I noticed with concern the comments (your report, 19 May) by Graeme Macdonald, chief executive of JCB, that quitting the EU would not make any difference to the UK’s trade with the rest of Europe.
The EU is the largest single market in the world, with a population of 500 million, and its economy is seven times the size of the UK economy.
For Scotland, where trade accounts for a larger proportion of the economy than is the case for the UK as a whole, our continued membership of the European Union clearly provides the easiest access to markets.
Indeed, just under half of our international exports are destined for countries within the European Union, with an estimated value of £12.9 billion.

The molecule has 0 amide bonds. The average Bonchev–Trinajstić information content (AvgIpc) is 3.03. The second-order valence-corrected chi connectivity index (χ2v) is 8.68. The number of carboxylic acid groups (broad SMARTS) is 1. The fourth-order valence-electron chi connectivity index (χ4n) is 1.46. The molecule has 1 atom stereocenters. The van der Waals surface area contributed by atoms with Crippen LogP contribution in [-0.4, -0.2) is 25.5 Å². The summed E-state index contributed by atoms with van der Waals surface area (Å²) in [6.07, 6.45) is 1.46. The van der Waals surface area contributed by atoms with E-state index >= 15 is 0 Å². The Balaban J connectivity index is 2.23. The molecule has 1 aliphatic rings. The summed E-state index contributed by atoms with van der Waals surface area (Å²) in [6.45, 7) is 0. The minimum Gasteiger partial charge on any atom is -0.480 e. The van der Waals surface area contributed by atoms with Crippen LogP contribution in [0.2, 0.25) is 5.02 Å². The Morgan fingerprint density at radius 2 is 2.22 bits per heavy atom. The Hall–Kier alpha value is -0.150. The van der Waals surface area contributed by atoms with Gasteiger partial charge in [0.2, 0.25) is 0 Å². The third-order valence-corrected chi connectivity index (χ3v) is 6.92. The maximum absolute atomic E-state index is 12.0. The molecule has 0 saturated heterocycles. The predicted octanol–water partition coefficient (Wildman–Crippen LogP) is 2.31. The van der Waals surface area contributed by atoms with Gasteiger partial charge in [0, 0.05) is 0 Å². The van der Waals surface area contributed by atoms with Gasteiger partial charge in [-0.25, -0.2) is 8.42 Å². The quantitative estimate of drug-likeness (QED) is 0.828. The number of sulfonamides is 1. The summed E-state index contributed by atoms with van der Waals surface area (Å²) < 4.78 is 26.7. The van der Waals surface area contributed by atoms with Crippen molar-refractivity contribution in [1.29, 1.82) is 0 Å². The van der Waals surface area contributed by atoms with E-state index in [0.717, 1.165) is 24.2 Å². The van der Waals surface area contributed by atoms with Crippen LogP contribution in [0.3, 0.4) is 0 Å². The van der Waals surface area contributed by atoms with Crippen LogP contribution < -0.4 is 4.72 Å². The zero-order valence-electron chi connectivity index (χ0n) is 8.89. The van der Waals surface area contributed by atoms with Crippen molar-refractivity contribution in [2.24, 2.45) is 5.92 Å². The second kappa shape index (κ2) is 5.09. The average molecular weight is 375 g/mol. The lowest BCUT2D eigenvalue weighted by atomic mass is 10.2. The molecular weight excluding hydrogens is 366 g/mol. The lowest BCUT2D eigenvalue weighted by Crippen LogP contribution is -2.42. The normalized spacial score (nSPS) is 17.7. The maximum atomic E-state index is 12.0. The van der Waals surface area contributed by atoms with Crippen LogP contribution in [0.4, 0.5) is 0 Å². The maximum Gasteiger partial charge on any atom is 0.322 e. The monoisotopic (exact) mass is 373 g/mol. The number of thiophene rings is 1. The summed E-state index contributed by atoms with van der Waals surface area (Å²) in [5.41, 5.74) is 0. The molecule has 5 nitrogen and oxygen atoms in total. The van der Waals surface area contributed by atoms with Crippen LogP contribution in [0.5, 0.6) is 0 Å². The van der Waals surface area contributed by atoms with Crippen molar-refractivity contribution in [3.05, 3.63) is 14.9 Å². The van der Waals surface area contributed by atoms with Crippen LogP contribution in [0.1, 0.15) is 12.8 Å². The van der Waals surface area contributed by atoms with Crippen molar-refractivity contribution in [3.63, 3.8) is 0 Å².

Being part of the European Union therefore means that Scotland’s domestic market has a population of more than half a billion and a GDP of over £9 trillion.
It is more than likely that outwith the EU companies such as JCB would continue to sell their products worldwide.
However, the UK’s ability to access international markets as a result of trade agreements made at EU level, as well as bilateral agreements, would be substantially reduced and our companies would potentially face tariffs over which they would have limited influence.
The UK is more successful being part of a larger trading block, with the ability to directly influence the direction of travel, and as a home for inward investment, than outside the tent with a fraction of the ability to influence key economic decisions.